Complete Guide to Foot Care for Diabetics

A good foot care routine should be followed by everyone but for the diabetic it is essential. How to take of your feet should be taught as early and thoroughly as brushing your teeth or watching your hands, but for some reason very few adults are knowledgeable about what good foot care actually entails. When you were first diagnosed with diabetes you should have received at least a basic tutorial and patient teaching on what diabetes is, your diet, medication regimen and so on but if its been awhile or they told how important foot care but skimped on the how, you’re in luck. I’m going to give you lots of helpful tips to keep those feet healthy and your toes intact.

1) Always protect your feet. This is a priority. You should never go barefoot either outside or even inside your house. Comfortable shoe or good sturdy slippers are a must. They can be a slip on, mule, or clog but they must cover all of your toes, well padded, fit well, and be sturdy enough to protect your toes if you accidentally bump into something. No more dealing with stubbed or broken toes. When choosing a slipper make sure they are not going to shift on your foot while walking, cause abrasions, or be large enough that the slippers themselves are a hazard to walk in. It’s one thing to wear slippers to protect your feet; quite another to wear ones that will make you fall and break a hip.

2) Choosing the correct footwear is very important. It’s best to lose the high heels, platform shoes, open toed sandals, sexy but too small shoes, shoes with holes, anything that binds, bites, creates blisters is out. Quit groaning there are a large assortment of great shoes available that are comfortable without being painful in a variety of styles and colors to choose from. I’ve found that Dr. Shoals has come out with some nice comfortable shoes that don’t look like your grandmother’s as have other companies.

3) Always wear some type of protection between your feet and your shoes whether you prefer socks, hose, or booties. They have both foot nylons and thin cotton socks that shouldn’t show when you have your shoes on depending on the styles. Change your socks at least daily and always keep your feet and socks dry. Avoid foot fungi by wearing skid-proof foot protection in public showers or wet areas, be sure to remember to dry under and between toes, and use appropriate anti-fungal cream or spray at the first sign of rash or itching.

4) Break in new shoes at home. Don’t wait for that special occasion to wear that pair of new shoes. Standing on your feet or walking long distances in no picnic in new shoes. Save yourself some agony and break them in gradually at home. If you have to wait until last minute; make sure you have some band-aids, a comfortable pair of shoes/slippers, or at least a thicker pair of socks with you.

5) If you prefer showers over baths let the tub fill up with a couple inches of warm sudsy water to treat yourself to foot soak towards the end of your shower. If you take very short showers use a washcloth or the bath toggle to plug the drain to keep the water in the tub or shower to soak your feet as long as you’re in there. YOU MUST ALWAYS CHECK THE TEMPERATURE OF THE WATER WITH THE INSIDE OF YOUR WRIST BEFORE ENTERING A SHOWER OR BATH. If you have a shower like mine that gets moody with the water temperature use some common sense. If the water gets too hot GET OUTâÂ?¦that doesn’t mean cowering in the corner of the bathtub letting your feet fry, waiting until the water temperature becomes comfortable again. Using a shower or tub chair can make it easier to reach your feet to make sure they are soaped and rinsed thoroughly including under and between each toe.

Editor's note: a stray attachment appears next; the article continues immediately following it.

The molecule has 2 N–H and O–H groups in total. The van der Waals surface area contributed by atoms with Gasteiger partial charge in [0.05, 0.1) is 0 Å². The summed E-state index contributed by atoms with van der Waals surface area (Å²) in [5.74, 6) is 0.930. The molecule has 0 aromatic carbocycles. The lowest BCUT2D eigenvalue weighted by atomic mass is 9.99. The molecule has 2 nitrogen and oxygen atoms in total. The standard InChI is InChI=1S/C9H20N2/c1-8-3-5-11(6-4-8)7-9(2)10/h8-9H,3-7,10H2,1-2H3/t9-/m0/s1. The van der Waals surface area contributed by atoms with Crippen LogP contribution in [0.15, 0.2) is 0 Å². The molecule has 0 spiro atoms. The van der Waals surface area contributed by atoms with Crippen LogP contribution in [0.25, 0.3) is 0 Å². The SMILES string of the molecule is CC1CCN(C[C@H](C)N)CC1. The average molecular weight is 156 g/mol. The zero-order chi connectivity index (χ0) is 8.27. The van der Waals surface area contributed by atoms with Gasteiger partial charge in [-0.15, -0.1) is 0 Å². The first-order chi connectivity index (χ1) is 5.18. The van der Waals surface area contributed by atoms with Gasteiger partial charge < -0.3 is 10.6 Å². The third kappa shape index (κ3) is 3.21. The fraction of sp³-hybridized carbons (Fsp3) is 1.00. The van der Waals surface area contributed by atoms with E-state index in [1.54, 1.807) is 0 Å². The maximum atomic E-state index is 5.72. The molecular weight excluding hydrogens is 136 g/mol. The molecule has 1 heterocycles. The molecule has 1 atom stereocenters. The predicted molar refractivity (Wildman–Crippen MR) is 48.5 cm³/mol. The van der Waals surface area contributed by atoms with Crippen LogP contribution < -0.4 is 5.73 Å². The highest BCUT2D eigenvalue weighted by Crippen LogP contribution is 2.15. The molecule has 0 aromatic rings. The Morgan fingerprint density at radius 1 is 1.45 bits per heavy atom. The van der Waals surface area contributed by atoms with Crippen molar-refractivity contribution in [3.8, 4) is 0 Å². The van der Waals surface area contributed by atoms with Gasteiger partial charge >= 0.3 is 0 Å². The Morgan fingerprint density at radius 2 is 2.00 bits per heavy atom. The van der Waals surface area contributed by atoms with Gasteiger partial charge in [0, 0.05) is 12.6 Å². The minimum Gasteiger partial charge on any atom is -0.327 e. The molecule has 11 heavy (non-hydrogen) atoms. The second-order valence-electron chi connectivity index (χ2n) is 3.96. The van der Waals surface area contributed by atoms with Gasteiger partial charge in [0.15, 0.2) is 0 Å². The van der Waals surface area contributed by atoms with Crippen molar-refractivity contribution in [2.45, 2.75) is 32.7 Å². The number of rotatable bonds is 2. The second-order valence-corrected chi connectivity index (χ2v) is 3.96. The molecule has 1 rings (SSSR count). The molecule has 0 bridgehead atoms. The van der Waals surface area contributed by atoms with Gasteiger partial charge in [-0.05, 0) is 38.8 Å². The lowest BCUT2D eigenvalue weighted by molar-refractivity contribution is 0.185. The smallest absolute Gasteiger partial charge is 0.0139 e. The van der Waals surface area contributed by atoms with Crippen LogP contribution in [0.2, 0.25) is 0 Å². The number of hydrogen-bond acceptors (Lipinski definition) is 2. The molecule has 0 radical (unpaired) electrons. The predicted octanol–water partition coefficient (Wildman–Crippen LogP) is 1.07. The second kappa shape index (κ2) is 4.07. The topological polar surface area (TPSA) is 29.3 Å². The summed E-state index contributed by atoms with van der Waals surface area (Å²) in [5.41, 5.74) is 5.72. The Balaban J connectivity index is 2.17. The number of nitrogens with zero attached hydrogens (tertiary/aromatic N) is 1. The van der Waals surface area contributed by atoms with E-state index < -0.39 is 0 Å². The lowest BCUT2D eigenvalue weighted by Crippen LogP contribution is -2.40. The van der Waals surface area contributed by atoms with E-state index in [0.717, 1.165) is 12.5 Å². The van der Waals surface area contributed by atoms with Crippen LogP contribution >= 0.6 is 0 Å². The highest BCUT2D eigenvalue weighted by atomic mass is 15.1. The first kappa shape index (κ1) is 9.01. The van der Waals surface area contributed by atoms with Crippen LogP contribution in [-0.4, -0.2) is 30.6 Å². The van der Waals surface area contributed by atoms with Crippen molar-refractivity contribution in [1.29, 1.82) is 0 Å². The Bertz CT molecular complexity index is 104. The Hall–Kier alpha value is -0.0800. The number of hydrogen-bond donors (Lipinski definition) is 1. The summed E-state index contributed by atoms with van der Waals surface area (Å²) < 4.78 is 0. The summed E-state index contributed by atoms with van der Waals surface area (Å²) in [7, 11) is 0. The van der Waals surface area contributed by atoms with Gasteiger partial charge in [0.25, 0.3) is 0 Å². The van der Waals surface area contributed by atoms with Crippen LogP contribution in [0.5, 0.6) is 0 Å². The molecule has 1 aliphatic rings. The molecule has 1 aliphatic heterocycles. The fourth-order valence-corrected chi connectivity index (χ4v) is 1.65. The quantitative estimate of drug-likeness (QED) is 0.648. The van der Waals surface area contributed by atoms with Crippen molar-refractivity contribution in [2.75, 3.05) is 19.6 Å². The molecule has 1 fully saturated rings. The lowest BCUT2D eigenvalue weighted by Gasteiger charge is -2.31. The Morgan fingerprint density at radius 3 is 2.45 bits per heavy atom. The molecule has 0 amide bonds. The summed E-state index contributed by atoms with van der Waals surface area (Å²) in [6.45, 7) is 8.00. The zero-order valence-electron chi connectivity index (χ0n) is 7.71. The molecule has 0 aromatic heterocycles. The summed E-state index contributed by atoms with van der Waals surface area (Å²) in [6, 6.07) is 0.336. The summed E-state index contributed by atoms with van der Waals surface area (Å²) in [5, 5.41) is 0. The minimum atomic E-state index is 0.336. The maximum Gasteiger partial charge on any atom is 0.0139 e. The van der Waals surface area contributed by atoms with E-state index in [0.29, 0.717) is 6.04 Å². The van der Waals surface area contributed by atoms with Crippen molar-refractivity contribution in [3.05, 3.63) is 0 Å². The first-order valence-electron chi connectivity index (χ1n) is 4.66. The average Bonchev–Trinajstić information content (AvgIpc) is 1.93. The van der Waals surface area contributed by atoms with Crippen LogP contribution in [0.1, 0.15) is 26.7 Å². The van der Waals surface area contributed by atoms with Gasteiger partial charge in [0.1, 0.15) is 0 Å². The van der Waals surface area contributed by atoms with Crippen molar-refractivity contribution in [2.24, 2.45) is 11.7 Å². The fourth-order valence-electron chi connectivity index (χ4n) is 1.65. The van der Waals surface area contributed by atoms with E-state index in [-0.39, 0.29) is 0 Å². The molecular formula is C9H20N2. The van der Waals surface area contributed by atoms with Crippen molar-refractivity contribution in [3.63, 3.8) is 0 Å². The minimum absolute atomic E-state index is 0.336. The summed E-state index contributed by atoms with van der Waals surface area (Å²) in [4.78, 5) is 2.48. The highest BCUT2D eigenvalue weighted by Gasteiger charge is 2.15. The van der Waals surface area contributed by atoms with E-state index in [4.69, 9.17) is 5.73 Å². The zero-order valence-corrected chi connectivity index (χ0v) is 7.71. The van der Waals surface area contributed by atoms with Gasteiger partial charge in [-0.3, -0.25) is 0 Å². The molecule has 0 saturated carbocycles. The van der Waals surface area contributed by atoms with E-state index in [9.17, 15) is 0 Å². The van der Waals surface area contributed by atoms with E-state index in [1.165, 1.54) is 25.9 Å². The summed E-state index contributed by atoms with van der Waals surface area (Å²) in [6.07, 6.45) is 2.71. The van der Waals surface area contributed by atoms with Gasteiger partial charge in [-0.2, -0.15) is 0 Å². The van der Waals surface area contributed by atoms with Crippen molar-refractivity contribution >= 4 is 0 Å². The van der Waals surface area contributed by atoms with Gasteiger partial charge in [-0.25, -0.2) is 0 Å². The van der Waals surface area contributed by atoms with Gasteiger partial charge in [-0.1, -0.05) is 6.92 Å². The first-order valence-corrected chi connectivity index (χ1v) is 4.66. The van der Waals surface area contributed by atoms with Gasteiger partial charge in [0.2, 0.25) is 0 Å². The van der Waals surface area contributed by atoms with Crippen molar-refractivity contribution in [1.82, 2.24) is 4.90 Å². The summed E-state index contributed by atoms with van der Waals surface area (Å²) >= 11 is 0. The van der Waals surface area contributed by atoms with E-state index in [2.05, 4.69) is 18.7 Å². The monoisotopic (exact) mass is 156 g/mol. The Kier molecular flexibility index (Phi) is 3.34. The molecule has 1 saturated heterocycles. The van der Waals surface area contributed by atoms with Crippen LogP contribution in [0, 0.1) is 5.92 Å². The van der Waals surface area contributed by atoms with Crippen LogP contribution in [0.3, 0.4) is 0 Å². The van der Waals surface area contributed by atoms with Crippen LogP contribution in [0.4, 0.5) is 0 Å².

6) After soaking, bathing, showering, or just getting your feet wet be sure to dry them well with a dry fluffy towel including under and between toes.

7) If your have any foot or toenail problem go to the doctor and get it taken care of right away. Do not try and cut your toenails if they are extremely brittle, thick, malformed, infected, have a professional do it for you.

8) When trimming your toenails it’s best to have someone help you. Use the correct tool for the job. Toenail scissors are easier to control and less likely to cause nail breakage then toenail clippers. Only trim your nails when they have been softened, such as after a foot soak, bath, âÂ?¦.etc. A good way to soften your nails before trimming them is to soak your feet in warm water with approximately a tablespoon of oil in the water for approximately 10-15 minutes depending on how thick your nails are. Dry thoroughly before trimming.

9) Trim nails close to toe but never into nail bed. Leave corners straight or slightly rounded but again never round past the beginning of the nail bed

10) NEVER try to self treat an ingrown toenail. Put a band-aid over a blister to protect it. Don’t puncture it or try and drain it in anyway.

11) Use a foot lotion or cream to prevent heel cracks and keep your feet moisturized and in their best condition. A great routine to get into before going to bed is to apply the lotion, make sure it is rubbed in well (gently), and inspect your feet for any abrasions, sores, corns, infectionsâÂ?¦etc. This routine will also get you very familiar with what your feet’s normal appearance and alert you to any new problems quickly so they can be corrected.

12) While sitting, resting, sleeping, or reclining, raising your feet on a pillow or footstool will help increase the blood flow to your feet and decrease swelling.

To just sum up the best way to take care of your feet is to pamper them, make sure you footwear fits and is appropriate, keep them clean and dry, and most importantly use your common sense when it comes to foot health.

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